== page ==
The United Kingdom is paving the road for driverless cars by reviewing road regulations and launching autonomous driving trials across the country.
By the spring, the government will publish guidelines that will allow the testing of driverless cars to begin in the country, BBC reports. A full review of current legislation will be completed by the summer of 2017. The effort will involve rewriting highway regulations to take into account the effect of automated vehicles on traffic.
The U.K. is also providing £19 million—or about $29 million—to launch driverless car projects in four locations, including a vehicle called the Lutz Pathfinder pod, which will be tested on the pavements of Milton Keynes this year.
“Driverless vehicle technology has the potential to be a real game-change on the U.K.’s roads, altering the face of motoring in the most fundamental of ways and delivering major benefits for road safety, social inclusion, emissions and congestion,” said transport minister Claire Perry.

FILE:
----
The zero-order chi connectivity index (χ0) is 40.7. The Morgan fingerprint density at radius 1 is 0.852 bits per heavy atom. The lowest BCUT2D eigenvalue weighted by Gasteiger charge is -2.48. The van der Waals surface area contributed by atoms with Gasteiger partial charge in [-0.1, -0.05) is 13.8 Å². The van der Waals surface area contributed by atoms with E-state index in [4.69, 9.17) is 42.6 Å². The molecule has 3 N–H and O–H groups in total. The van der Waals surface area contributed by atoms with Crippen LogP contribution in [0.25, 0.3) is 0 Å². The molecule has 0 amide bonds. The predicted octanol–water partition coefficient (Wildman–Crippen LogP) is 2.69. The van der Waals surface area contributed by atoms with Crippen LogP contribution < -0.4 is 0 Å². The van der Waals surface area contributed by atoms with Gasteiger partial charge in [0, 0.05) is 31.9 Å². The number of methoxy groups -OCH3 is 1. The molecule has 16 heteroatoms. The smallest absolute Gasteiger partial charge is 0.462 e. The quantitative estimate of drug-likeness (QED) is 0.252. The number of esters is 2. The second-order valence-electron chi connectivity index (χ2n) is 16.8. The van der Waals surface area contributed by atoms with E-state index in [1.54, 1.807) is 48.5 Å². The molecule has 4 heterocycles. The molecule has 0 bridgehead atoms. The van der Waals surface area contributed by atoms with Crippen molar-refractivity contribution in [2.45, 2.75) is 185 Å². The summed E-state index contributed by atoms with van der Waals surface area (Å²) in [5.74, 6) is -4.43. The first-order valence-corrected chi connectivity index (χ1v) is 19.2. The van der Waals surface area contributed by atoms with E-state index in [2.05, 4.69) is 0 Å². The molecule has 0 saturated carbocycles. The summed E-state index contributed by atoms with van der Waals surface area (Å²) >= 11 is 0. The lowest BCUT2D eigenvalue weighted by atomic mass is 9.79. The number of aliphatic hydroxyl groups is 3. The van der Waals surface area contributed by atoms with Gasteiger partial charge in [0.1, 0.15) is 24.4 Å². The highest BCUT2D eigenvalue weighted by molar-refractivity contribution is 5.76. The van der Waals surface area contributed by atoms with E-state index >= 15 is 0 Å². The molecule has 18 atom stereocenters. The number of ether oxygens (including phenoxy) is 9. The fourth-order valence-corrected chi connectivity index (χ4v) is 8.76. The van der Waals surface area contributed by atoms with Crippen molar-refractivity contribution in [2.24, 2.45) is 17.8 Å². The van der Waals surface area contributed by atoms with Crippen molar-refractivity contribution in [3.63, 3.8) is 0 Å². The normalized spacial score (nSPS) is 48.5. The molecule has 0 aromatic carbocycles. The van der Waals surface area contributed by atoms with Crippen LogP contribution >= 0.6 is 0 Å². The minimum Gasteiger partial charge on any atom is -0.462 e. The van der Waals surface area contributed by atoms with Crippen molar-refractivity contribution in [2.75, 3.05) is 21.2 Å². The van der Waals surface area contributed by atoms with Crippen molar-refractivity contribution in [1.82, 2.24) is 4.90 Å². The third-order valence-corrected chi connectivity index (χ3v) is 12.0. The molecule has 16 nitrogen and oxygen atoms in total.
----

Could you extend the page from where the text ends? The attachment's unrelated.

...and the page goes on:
- The Fight to Save the Salmon
- Inside the World of Black Bitcoin, Where Crypto Is About Making More Than Just Money
- The 'Great Resignation' Is Finally Getting Companies to Take Burnout Seriously. Is It Enough?
- Suddenly, Everyone on TV Is Very Rich or Very Poor. What Happened?
- Colin Powell Reflects on His Mistakes in Unpublished TIME Interview
- Business Travel's Demise Could Have Far-Reaching Consequences
- If the U.S. Spends Big on Climate, the Rest of the World Might Follow